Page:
Lympne Castle

Has been described as a Certain Fortified Manor House

There are major building remains

NameLympne Castle
Alternative NamesStutfall; Studfall; Lym; Lymne; Lyme; Lymehille; Belleanow; Hythe, Hethe
Historic CountryKent
Modern AuthorityKent
1974 AuthorityKent
Civil ParishLympne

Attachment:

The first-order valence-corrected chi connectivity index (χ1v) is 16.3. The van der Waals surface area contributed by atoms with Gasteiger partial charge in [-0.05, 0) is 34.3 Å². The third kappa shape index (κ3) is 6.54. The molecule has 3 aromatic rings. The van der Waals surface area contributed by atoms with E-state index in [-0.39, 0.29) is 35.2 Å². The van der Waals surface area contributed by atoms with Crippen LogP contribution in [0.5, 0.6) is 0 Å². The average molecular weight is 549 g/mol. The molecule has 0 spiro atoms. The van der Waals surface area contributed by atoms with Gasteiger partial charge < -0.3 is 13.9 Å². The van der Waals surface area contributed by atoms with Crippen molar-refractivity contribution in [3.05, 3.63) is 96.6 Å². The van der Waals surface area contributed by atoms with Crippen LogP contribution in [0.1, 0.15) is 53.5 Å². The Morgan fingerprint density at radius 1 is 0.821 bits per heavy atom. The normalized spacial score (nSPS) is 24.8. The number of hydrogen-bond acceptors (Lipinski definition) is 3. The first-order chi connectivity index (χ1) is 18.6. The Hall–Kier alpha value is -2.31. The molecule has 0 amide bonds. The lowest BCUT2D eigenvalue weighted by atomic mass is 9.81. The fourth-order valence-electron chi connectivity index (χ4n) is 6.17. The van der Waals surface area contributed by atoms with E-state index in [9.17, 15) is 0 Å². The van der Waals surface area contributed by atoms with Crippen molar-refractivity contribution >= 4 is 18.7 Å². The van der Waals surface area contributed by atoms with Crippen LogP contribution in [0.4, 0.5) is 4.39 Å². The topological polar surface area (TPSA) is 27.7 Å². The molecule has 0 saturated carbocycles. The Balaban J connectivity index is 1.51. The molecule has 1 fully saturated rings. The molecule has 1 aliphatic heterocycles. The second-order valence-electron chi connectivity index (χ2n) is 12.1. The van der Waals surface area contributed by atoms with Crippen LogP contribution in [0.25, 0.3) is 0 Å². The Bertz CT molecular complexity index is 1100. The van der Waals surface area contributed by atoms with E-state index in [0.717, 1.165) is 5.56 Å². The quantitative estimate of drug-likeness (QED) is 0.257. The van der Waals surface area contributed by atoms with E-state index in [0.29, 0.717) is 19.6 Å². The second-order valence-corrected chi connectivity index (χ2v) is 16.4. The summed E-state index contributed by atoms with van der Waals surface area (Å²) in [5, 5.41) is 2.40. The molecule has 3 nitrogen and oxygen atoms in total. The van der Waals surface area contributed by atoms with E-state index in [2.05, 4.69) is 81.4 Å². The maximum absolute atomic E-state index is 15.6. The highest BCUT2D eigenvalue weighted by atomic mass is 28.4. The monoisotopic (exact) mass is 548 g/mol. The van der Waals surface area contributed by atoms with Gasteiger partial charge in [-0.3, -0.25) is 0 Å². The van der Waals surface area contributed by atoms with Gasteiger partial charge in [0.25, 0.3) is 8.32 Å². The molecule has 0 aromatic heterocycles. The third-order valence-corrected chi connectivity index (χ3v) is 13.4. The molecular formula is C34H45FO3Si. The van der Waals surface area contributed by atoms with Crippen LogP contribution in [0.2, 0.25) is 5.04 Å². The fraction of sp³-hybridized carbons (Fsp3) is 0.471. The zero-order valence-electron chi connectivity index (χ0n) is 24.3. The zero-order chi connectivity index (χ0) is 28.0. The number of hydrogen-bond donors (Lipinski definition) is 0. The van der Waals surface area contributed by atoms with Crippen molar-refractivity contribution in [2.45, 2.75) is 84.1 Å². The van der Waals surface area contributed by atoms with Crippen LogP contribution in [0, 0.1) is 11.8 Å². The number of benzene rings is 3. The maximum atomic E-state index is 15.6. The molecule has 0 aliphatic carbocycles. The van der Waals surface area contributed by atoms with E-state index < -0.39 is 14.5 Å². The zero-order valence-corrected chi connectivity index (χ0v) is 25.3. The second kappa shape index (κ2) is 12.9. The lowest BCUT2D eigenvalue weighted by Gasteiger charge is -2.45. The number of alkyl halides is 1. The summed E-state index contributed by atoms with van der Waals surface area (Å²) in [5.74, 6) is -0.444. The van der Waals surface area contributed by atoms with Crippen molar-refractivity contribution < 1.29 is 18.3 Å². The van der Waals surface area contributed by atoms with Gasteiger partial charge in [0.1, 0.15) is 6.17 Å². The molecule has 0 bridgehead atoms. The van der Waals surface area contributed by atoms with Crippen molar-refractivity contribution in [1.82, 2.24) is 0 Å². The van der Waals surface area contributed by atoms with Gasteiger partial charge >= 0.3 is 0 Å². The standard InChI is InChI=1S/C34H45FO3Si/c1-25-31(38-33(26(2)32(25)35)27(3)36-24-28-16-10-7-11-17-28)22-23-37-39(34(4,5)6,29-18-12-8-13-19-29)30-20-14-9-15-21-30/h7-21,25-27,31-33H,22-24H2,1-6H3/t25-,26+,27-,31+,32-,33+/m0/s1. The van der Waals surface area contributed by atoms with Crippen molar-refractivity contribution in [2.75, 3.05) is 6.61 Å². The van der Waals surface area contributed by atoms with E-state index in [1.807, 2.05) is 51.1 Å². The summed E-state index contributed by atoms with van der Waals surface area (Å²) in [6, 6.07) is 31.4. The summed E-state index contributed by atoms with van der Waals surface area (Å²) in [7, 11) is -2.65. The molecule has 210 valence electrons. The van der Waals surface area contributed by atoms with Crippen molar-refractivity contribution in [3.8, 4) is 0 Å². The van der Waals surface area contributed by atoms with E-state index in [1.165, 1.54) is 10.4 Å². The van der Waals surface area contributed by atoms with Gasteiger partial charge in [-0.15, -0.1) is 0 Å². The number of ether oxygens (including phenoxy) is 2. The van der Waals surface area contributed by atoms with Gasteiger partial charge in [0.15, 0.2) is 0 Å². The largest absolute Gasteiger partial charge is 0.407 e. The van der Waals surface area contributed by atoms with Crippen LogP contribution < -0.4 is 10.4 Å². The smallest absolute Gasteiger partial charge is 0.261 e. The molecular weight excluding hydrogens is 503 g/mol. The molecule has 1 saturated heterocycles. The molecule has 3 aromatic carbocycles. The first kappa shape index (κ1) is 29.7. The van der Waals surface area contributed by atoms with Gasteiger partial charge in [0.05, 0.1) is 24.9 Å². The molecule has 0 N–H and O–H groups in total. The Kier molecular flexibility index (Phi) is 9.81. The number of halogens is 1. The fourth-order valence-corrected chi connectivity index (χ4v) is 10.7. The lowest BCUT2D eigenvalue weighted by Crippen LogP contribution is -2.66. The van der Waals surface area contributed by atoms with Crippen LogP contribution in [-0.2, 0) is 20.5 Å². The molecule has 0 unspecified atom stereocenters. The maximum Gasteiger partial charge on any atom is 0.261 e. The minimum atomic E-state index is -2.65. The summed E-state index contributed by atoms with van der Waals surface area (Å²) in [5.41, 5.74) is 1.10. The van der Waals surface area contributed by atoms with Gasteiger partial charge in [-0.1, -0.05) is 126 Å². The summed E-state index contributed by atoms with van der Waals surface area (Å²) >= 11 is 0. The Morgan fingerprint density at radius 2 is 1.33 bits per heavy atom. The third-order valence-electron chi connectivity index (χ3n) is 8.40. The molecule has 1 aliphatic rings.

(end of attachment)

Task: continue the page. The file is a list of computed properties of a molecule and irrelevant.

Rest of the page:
Fortified house, now house. Probably C13; mid C14, and C15. Restoration and additions 1907 and 1911-12 by Lorimer. Ragstone, with ashlar dressings and plain tile roofs. Square east tower, probably C13, with C14 stair turret and service rooms to south. C14 hall to west of tower, incorporating solar block within west end and with C14 or C15 north-east: porch. Rectangular C14 west tower, formerly extending further to south, and with semi-circular C15 addition with stair turret, to west side. Further block added to north-west by Lorimer, linked to rectangular west: tower by short, narrow 2-storey range, and by garden wall to gateway and service range to north. North elevation of medieval range: east tower 3 storeys, porch 2 storeys, hall tall single-storey, with lower eaves than porch but incorporating 2-storey solar section to west. West tower 4 storeys. Chamfered stone plinth to east tower and porch, and formerly to hall range. Battered base to west turret. All four sections battlemented above chamfered string. Various stone stacks concealed within battlements of towers. Tall stone ridge stack towards right end of hall range. Irregular fenestration of C15-style stone windows, largely inserted or restored by Lorimer; two cross windows with trefoil-headed top lights, to each of 2 lower floors of east tower. One window of 2 trefoil-headed lights with squared hood-mould to each face of first floor of porch, and narrow rectangular chamfered light to ground floor of west side. 2 tall pointed- arched mullioned and transomed windows to hall, with cusped lights and tracery of vertical bars with quatrefoil. One cusped square-headed 2-light window to each floor of solar section. No visible north windows to west tower. Moulded pointed-arched doorway to porch with squared hoodmould, hollow spandrels and quatrefoils. South elevation of medieval range: irregular elevation to east tower, truncated walls forming buttresses, with fragment of stone south-west door jamb